DJI Drones Reveal Their Pilot’s Location

Experts from the Ruhr University in Bochum and the Helmholtz Center for Information Security in Germany (CISPA) claim that DJI drones disclose information about their operators.

The media, by the way, wrote that hacking Mars rovers and drones could be quite easy.

Let me remind you that we also talked about Fast Company Hacker Says ‘Anyone Could Have Done It’, and also that Pirated Software for MacOS Comes with Malware.

The researchers were able to decipher the signals transmitted by DJI drones. It turned out that the devices broadcast not only their GPS coordinates and the unique ID of the drone, but also the GPS coordinates of their pilot.

The researchers presented the results of their work at the Network and Distributed System Security Symposium (NDSS) event, held in San Diego. For their study, the experts chose devices from DJI, one of the pioneers and leaders in the market for unmanned aerial vehicles (UAVs), drones and video stabilization equipment.

The fact is that these devices are becoming increasingly popular in war zones, because they can conduct surveillance at high altitude, conduct reconnaissance and even can be used as a weapon, while their operator is securely hidden at a distance of up to several kilometers from the drone.

However, experts warned that the location of the pilots is not such a big secret. In fact, anyone with simple and cheap radio equipment can intercept drone signals and decode them, thus obtaining the pilot’s coordinates.

DJI drones reveal information

In their report, scientists say that they were able to decipher the radio signals of DJI drones and decode the DroneID radio protocol they use.

After deconstructing the signals, the researchers saw that each DJI drone transmits not only its GPS coordinates and unique drone ID, but also the GPS coordinates of its operator via the DroneID protocol.

Initially, the DroneID system was created in order to allow governments, regulators and law enforcement agencies to control drones and prevent various abuses of them. But hackers and security researchers have long been saying that DroneID is unencrypted and open to anyone who can receive radio signals.

It is worth noting that DJI’s DroneID system was already under fire last spring, when the Ukrainian authorities criticized the company for the Russian military using DJI drones to target missiles.

At the same time, the Chinese manufacturer DJI has long been selling a special Aeroscope device to government regulators and law enforcement agencies, which allows you to intercept and decode DroneID data, determining the location of any drone and its operator at a distance of up to 48 kilometers.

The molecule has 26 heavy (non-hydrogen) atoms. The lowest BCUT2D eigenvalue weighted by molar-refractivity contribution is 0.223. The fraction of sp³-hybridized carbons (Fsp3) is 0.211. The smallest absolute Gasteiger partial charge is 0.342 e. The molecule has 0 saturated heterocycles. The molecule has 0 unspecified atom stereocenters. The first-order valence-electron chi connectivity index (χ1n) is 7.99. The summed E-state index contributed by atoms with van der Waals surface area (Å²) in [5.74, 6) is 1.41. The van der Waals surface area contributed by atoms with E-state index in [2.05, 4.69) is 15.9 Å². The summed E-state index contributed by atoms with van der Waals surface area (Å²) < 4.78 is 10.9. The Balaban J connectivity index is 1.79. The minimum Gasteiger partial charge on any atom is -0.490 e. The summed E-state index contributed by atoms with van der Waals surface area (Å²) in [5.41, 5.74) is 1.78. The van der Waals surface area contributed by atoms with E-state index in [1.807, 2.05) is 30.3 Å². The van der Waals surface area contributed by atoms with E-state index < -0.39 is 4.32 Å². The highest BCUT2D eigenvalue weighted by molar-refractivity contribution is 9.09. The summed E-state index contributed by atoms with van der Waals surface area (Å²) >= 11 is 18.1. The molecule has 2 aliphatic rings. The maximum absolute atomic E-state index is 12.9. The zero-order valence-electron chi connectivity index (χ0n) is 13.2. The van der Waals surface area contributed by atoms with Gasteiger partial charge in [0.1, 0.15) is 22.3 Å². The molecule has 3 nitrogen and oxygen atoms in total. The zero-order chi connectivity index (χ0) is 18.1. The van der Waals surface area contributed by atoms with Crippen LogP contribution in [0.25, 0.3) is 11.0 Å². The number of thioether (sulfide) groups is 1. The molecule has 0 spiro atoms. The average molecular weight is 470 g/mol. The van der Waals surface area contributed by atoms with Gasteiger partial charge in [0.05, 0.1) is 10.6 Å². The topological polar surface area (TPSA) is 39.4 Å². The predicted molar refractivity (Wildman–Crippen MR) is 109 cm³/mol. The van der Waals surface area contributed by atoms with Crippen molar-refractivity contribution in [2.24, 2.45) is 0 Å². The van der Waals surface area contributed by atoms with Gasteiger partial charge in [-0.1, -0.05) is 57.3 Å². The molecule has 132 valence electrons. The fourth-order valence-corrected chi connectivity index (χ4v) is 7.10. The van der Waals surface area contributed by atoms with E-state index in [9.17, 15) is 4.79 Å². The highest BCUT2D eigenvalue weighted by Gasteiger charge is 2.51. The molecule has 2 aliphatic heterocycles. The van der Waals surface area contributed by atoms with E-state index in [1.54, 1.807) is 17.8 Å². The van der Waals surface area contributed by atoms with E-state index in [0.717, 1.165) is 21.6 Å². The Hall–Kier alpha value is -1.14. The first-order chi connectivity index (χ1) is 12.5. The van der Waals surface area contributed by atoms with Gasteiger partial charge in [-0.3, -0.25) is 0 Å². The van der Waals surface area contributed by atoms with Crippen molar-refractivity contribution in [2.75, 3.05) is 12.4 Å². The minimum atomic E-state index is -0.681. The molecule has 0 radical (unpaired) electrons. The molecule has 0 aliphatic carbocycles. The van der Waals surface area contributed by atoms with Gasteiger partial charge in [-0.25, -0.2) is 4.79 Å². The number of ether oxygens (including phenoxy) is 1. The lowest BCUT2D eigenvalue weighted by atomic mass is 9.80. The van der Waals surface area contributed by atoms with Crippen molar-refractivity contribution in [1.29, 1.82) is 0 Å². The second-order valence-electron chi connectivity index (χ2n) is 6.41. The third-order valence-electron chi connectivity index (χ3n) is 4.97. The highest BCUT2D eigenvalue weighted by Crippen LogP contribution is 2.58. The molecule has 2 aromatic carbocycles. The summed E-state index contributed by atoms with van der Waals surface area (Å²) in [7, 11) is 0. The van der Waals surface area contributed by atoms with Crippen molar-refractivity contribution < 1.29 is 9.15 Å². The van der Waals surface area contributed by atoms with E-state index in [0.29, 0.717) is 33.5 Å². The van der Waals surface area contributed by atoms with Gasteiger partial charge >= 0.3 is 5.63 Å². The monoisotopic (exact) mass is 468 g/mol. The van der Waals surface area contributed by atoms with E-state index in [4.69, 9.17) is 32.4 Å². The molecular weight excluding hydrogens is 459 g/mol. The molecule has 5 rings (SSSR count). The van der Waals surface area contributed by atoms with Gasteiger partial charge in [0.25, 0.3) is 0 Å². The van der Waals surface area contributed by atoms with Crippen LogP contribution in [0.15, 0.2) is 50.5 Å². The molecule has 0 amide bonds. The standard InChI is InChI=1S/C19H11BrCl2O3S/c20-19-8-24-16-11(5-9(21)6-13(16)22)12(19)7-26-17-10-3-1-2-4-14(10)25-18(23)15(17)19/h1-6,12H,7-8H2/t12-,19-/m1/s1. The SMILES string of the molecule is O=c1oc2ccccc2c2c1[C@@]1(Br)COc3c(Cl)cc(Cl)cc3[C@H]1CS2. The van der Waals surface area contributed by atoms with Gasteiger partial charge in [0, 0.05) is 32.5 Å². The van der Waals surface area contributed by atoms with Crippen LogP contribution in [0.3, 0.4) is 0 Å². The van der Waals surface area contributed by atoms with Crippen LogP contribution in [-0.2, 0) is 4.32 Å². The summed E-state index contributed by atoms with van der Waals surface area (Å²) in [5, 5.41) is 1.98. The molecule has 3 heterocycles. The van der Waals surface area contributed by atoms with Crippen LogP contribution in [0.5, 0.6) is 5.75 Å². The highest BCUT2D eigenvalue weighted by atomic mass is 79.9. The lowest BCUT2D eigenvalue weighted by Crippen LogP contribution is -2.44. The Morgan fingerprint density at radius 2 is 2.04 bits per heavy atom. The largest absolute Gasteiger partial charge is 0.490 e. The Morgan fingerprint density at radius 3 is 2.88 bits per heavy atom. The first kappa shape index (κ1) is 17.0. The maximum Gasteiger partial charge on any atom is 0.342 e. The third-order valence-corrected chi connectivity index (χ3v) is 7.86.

At the same time, the company first emphasized that DroneID is encrypted and, therefore, inaccessible to those who do not have an Aeroscope device, which anyone can not purchase.

However, security researcher Kevin Finisterre later demonstrated the interception of some DroneID data using the freely available Ettus SDR. As a result, a DJI representative admitted in an interview with The Verge that the transmissions were not actually encrypted.

In their report, German scientists demonstrated that drone signals can indeed be decoded and read without any Aeroscope, which allows you to “listen” to DroneID to accurately determine the position of both the drone itself and its operator.

As proof of their findings, the research team has published a prototype tool to retrieve and decrypt DroneID data on GitHub.

In doing so, the researchers went even further than Finisterre: they studied the firmware of the DJI drone and its radio communication, reversed DroneID and created a tool that can receive DroneID transmissions using the already mentioned Ettus or the cheaper HackRF, which costs only a few hundred dollars (compared to $1000+ for Ettus devices). As a result, this allows carrying out all the functions available to Aeroscope without the drone itself.

Security experts and journalists now believe that, regardless of DJI’s motives for creating DroneID and advertising Aeroscop as the only suitable device for intercepting signals, the availability of information about the location of the drone operator and the fact that this data can be easily intercepted (not only with Aeroscope devices) will have a major impact on the use of quadcopters in war zones and other hostile environments.

About the author

Carina Wilson

With over 10 years' experience of writing for online and print media, I'm an expert in delivering clear and compelling copy.

I've written for a leading SEO copywriting agency as well as writing for some of the UK’s best known brands, magazines and newspapers.

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